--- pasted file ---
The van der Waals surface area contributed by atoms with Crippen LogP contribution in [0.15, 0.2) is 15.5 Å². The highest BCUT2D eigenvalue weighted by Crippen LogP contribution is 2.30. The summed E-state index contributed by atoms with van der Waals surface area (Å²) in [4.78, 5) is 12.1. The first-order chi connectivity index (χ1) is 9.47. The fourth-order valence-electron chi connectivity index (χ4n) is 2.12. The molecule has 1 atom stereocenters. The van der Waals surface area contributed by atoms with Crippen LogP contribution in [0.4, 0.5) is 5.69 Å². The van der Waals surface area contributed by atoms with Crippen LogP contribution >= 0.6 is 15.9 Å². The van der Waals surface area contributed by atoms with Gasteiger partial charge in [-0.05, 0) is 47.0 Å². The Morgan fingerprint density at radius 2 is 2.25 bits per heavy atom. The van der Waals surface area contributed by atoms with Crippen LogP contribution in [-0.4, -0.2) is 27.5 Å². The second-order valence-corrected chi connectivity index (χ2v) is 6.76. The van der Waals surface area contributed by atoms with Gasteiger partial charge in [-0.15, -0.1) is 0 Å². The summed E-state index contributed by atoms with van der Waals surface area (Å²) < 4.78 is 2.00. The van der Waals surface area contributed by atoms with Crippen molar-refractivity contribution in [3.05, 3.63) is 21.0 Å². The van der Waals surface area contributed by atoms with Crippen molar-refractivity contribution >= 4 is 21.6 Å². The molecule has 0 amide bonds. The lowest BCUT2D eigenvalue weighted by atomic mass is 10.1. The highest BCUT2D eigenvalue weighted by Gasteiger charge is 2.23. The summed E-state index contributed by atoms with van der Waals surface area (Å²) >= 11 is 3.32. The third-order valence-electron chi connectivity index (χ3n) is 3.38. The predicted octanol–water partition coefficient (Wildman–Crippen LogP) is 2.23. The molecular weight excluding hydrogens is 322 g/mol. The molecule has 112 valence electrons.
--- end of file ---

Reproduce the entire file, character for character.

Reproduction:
The van der Waals surface area contributed by atoms with Crippen LogP contribution in [0.15, 0.2) is 15.5 Å². The highest BCUT2D eigenvalue weighted by Crippen LogP contribution is 2.30. The summed E-state index contributed by atoms with van der Waals surface area (Å²) in [4.78, 5) is 12.1. The first-order chi connectivity index (χ1) is 9.47. The fourth-order valence-electron chi connectivity index (χ4n) is 2.12. The molecule has 1 atom stereocenters. The van der Waals surface area contributed by atoms with Crippen LogP contribution in [0.4, 0.5) is 5.69 Å². The van der Waals surface area contributed by atoms with Crippen LogP contribution >= 0.6 is 15.9 Å². The van der Waals surface area contributed by atoms with Gasteiger partial charge in [-0.05, 0) is 47.0 Å². The Morgan fingerprint density at radius 2 is 2.25 bits per heavy atom. The van der Waals surface area contributed by atoms with Crippen LogP contribution in [-0.4, -0.2) is 27.5 Å². The second-order valence-corrected chi connectivity index (χ2v) is 6.76. The van der Waals surface area contributed by atoms with Gasteiger partial charge in [-0.15, -0.1) is 0 Å². The summed E-state index contributed by atoms with van der Waals surface area (Å²) < 4.78 is 2.00. The van der Waals surface area contributed by atoms with Crippen molar-refractivity contribution in [3.05, 3.63) is 21.0 Å². The van der Waals surface area contributed by atoms with Crippen molar-refractivity contribution >= 4 is 21.6 Å². The molecule has 0 amide bonds. The lowest BCUT2D eigenvalue weighted by atomic mass is 10.1. The highest BCUT2D eigenvalue weighted by Gasteiger charge is 2.23. The summed E-state index contributed by atoms with van der Waals surface area (Å²) >= 11 is 3.32. The third-order valence-electron chi connectivity index (χ3n) is 3.38. The predicted octanol–water partition coefficient (Wildman–Crippen LogP) is 2.23. The molecular weight excluding hydrogens is 322 g/mol. The molecule has 112 valence electrons.